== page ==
I am pleased to announce a new event partnership between the City, the Old Town Elk Grove Foundation and the Rotary Club of Laguna Sunrise to launch Boots on the Boulevard, a new outdoor concert featuring Nashville country artist Craig Campbell in our Old Town district on May 15.  Scheduled the night before the Chili Festival, Boots on the Boulevard will salute our soldiers and a portion of the proceeds will benefit veterans programs. Tickets go on sale today and flyers are available at the front table for those interested in experiencing the latest Elk Grove entertainment option.

Very often we pair food with our entertainment in Elk Grove. I am happy to share that our City won a hard-fought battle with the State of Nevada to attract a valuable employer. Nina’s Mexican Foods, a Texas-based food distribution company that is a branch of Ole Mexican Foods is coming to Elk Grove and will begin operations shortly in the old Bimbo Bakeries building that has been vacant since 2013. We are very happy to welcome Nina’s Mexican Foods as well as its western region director of operations, Jose Flores, who is an Elk Grove native.

Jose has joined us today and I, along with the Council and City staff, are very excited about this new business relationship with one of Elk Grove’s own.  The Nina’s Mexican Foods site will produce corn and flour products, including tortillas, chips, tostadas, and wraps. Tenant improvements are set to begin soon, and the Nina’s food distribution site is expected to bring more than 100 new jobs in 2015 with a goal of up to 300 jobs added when the site grows further. Welcome Nina’s and welcome home, Jose.

Because we want the commute home for Jose and all of our residents to be quicker and free of congestion, we are working with Sacramento Regional Transit, and numerous local and regional agencies to find ways to improve not only Elk Grove’s transportation infrastructure, but also regional roads and highways that affect our City.

The City is currently studying the feasibility of building a new train and transit center on the southern end of Elk Grove near Grant Line Road and Highway 99. A new Multimodal Station could offer alternative transportation options, relieve traffic on Highway 99 and Interstate 5, serve as a stop for Amtrak’s San Joaquin passenger train system, and eventually connect residents to the state’s high-speed rail trains.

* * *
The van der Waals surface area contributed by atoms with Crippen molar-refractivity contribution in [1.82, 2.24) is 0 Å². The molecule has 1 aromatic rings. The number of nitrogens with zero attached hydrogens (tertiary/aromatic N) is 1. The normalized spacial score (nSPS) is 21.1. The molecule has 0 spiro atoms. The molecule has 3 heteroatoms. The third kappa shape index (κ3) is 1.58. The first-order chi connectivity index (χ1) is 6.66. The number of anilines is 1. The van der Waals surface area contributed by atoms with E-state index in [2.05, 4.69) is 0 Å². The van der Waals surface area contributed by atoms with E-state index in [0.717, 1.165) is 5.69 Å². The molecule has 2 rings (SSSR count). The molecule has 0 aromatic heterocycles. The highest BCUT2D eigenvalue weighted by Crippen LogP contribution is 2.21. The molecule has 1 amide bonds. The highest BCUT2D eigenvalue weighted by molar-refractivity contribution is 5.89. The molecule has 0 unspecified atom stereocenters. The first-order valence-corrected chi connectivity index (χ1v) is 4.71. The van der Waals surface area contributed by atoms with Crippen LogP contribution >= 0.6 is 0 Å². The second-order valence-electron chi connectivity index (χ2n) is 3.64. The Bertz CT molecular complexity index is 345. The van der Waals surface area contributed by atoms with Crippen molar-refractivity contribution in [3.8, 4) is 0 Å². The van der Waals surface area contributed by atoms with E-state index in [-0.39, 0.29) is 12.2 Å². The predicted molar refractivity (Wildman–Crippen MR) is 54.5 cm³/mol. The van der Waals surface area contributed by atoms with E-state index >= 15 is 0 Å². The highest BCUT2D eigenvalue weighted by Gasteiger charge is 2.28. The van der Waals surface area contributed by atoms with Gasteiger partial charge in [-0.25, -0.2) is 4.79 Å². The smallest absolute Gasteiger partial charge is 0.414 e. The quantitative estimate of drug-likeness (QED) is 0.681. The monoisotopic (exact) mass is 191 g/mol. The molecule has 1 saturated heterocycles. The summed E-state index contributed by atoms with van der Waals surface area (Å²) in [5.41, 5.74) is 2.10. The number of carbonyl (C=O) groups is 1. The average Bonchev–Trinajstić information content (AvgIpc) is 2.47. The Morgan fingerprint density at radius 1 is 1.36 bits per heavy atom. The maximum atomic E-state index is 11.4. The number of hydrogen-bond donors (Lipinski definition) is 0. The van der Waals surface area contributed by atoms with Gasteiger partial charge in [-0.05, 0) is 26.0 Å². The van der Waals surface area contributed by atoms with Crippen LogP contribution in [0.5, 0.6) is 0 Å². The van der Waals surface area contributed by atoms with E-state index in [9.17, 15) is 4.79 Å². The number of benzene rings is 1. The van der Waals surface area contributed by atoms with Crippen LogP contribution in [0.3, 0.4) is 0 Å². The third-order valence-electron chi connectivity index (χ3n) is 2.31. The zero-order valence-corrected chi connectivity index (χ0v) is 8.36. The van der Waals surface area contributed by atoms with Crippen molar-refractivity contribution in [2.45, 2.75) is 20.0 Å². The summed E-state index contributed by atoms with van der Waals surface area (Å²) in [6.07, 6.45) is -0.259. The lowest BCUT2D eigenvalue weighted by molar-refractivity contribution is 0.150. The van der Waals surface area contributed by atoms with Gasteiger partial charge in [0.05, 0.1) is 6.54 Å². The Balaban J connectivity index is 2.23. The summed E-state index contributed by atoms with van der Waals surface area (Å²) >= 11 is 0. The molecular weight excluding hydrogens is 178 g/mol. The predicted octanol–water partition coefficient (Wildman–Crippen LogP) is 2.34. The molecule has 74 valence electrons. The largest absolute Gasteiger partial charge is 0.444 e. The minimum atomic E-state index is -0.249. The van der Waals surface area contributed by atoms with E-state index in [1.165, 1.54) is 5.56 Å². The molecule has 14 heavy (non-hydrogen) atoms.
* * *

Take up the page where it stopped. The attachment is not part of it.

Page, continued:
While we’re talking about speedier service, the City will conduct an analysis of local and commuter bus services and routes to determine the demand for, and configuration of, a limited stop express or bus rapid transit service. This service route would operate at a faster interval than the City’s e-tran routes, and would also provide a connection from the Elk Grove outlet shopping center development to Cosumnes River College. This would efficiently connect our residents with Phase II of Sacramento Regional Transit’s Blue Line Light Rail scheduled to open this September. 

As a City, we are very pleased that Light Rail has extended to Cosumnes River College and will be open in 2015. However, we want to prioritize and push future phases of light rail to come into Elk Grove. The extension of light rail service from CRC to our future Outlet Mall will provide key multimodal opportunities for our residents, students, as well as employees and future employers.

The final transportation project that remains a priority for this Council is the planned Capital Southeast Connector. We will continue to work with regional agencies and other local cities like Folsom and Rancho Cordova to ensure that the 35-mile highway that will connect Interstate 5 south of Elk Grove to Highway 50 in El Dorado County helps to reduce congestion and spur economic investment in and around Elk Grove.